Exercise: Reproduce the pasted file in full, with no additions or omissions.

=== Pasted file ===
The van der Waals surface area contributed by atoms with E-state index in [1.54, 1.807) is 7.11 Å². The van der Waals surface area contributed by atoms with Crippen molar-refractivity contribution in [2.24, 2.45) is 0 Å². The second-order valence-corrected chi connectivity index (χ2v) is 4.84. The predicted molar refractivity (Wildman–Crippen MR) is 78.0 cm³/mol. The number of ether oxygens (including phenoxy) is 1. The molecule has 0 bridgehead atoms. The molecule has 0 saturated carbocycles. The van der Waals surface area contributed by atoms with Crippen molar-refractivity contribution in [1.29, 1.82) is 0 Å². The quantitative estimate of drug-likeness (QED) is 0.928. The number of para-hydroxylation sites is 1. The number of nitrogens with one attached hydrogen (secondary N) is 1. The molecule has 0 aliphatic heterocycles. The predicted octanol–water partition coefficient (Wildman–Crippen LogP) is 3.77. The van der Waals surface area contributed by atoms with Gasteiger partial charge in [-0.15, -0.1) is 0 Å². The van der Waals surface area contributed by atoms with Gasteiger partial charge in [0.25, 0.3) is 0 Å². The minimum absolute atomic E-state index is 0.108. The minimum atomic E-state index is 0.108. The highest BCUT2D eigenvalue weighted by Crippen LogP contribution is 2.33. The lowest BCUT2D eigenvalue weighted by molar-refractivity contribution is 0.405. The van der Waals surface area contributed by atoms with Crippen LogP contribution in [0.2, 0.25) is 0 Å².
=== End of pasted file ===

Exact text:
The van der Waals surface area contributed by atoms with E-state index in [1.54, 1.807) is 7.11 Å². The van der Waals surface area contributed by atoms with Crippen molar-refractivity contribution in [2.24, 2.45) is 0 Å². The second-order valence-corrected chi connectivity index (χ2v) is 4.84. The predicted molar refractivity (Wildman–Crippen MR) is 78.0 cm³/mol. The number of ether oxygens (including phenoxy) is 1. The molecule has 0 bridgehead atoms. The molecule has 0 saturated carbocycles. The van der Waals surface area contributed by atoms with Crippen molar-refractivity contribution in [1.29, 1.82) is 0 Å². The quantitative estimate of drug-likeness (QED) is 0.928. The number of para-hydroxylation sites is 1. The number of nitrogens with one attached hydrogen (secondary N) is 1. The molecule has 0 aliphatic heterocycles. The predicted octanol–water partition coefficient (Wildman–Crippen LogP) is 3.77. The van der Waals surface area contributed by atoms with Gasteiger partial charge in [-0.15, -0.1) is 0 Å². The van der Waals surface area contributed by atoms with Gasteiger partial charge in [0.25, 0.3) is 0 Å². The minimum absolute atomic E-state index is 0.108. The minimum atomic E-state index is 0.108. The highest BCUT2D eigenvalue weighted by Crippen LogP contribution is 2.33. The lowest BCUT2D eigenvalue weighted by molar-refractivity contribution is 0.405. The van der Waals surface area contributed by atoms with Crippen LogP contribution in [0.2, 0.25) is 0 Å².